Sale to commence at 12 o’clock.

No catalogues.


From The Courier, 31 March, 1939.


Depressed by the death of an old friend, with whom he had lived at Marden for many years, William Terrry (63), a farm labourer, first moved to fresh quarters at the "Plain Tavern," Staplehurst, and then took his own life.

This was the story told at the inquest at Staplehurst on Tuesday.

George Terry said that deceased, who was his brother, had been rather upset by the death of a friend with whom he had been living, but he knew of no other reason for him to be depressed. He had moved to the "Plain Tavern" only a week ago.

John Collins, a gamekeeper, said he last saw William Terry alive at ten past six on Monday morning, when he left the Tavern, where they both lived. Terry usually returned at a quarter past seven for a cup of tea, and as he did not come back on this occasion witness went in search of him. On going out into the stable he saw Terry hanging there by a rope. He cut him down at once and called the landlord.

Herbert John Brown, licensee of the "Plain Tavern," told how he was roused from his bed by the last witness and went direct to the stable, where he saw Terry lying across the doorway in a huddled position, with a loose rope round his neck. He was dead.

Witness added that he had known Terry all his life and for the past two years had employed him to dry his hops. When the friend with whom he had been living died witness offered him a room in the Tavern till he could find somewhere else to go. He had been with them for a week and seemed quite normal and happy.

P.C. William Alban, Staplehurst, said he made a search of Terry’s property, but could find nothing to indicate why he should have taken his life. In his clothing witness found 24 15s. 4 1/2d. in cash. Terry was known to witness as a very quiet and reserved man.

Returning a verdict of "Suicide while the balance of his mind was disturbed," the Deputy Coroner, Mr. Hugh Murton-Neale, said that the loss of his friend had apparently caused Terry to be unduly depressed.


Sevenoaks Chronicle and Kentish Advertiser, Friday 6 December 1940.


The licence of the "Plain Tavern," Staplehurst, was temporarily transferred from Herbert John Brown to William Hurry.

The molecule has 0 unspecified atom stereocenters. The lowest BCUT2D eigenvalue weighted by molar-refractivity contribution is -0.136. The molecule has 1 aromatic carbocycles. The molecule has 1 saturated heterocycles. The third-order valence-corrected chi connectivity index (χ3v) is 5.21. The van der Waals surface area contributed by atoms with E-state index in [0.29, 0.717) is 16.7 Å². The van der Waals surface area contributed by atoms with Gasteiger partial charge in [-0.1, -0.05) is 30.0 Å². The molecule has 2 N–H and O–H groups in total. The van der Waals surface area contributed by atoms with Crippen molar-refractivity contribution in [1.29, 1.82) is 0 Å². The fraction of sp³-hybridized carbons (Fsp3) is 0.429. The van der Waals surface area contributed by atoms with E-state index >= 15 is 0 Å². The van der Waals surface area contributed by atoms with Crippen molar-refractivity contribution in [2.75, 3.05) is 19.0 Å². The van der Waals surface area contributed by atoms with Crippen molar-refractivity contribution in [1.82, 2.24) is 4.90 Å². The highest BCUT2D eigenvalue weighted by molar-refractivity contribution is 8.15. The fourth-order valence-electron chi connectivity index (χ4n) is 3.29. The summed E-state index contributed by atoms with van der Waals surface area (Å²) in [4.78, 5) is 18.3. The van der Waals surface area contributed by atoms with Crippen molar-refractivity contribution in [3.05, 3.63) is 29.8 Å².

Kent & Sussex Courier, Friday 8 June 1945.


Full transfers were granted as follows:

"Plain Tavern," Staplehurst, from William Hurry to Thomas Spencer Goldspring.

From the London Gazette, 31 July, 1975.

RADCLIFFE, Donald Edwin, unemployed, care of the "Rising Sun," Lamberhurst, Tunbridge Wells, Kent, and lately residing at 145, Church Road, Willesborough, Ashford, Kent and formerly carrying on business at the "Plain Tavern," Staplehurst, Tonbridge, Kent, as a PUBLICAN.

Court—TUNBRIDGE WELLS No. of Matter—10 of 1969. Last Day for Receiving Proofs—14th Aug., 1975. Name of Trustee, and Address—Copper, Ralph Arthur Donovan, Official Receiver’s Office, Park House, 2, Park Street, Croydon CR9 1TX.




READER Thomas 1851+ (age 60 in 1851Census)

EXCELL Henry 1861+ (also farmer age 46 in 1861Census)

HICKMOTT Henry 1861+ (age 34 in 1861CensusC)

COLLISON Samuel 1871-81+ (also Carrier in 1871Census and Farmer age 48 in 1881Census)

COLLISON Edward 1901+ (also Farmer age 38 in 1901Census)

READER Edwin 1911-16/Aug/17 dec'd (age 57 in 1911Census)

READER Alice Sept/2017-Feb/18

SHORTER Abraham Feb/1918+

COLLINS Alice Maria R Mar/1928+

COLLINS Ernest 1930+

BROWN Herbert John 1938-Dec/40 (listed as Shepherd and Stockman age 50 in 1939)

HURRY William Dec/1940-Jun/45

GOLDSPRING Thomas Spencer Jun/1945+

RADCLIFFE Donald Edward before 1975




If anyone should have any further information, or indeed any pictures or photographs of the above licensed premises, please email:-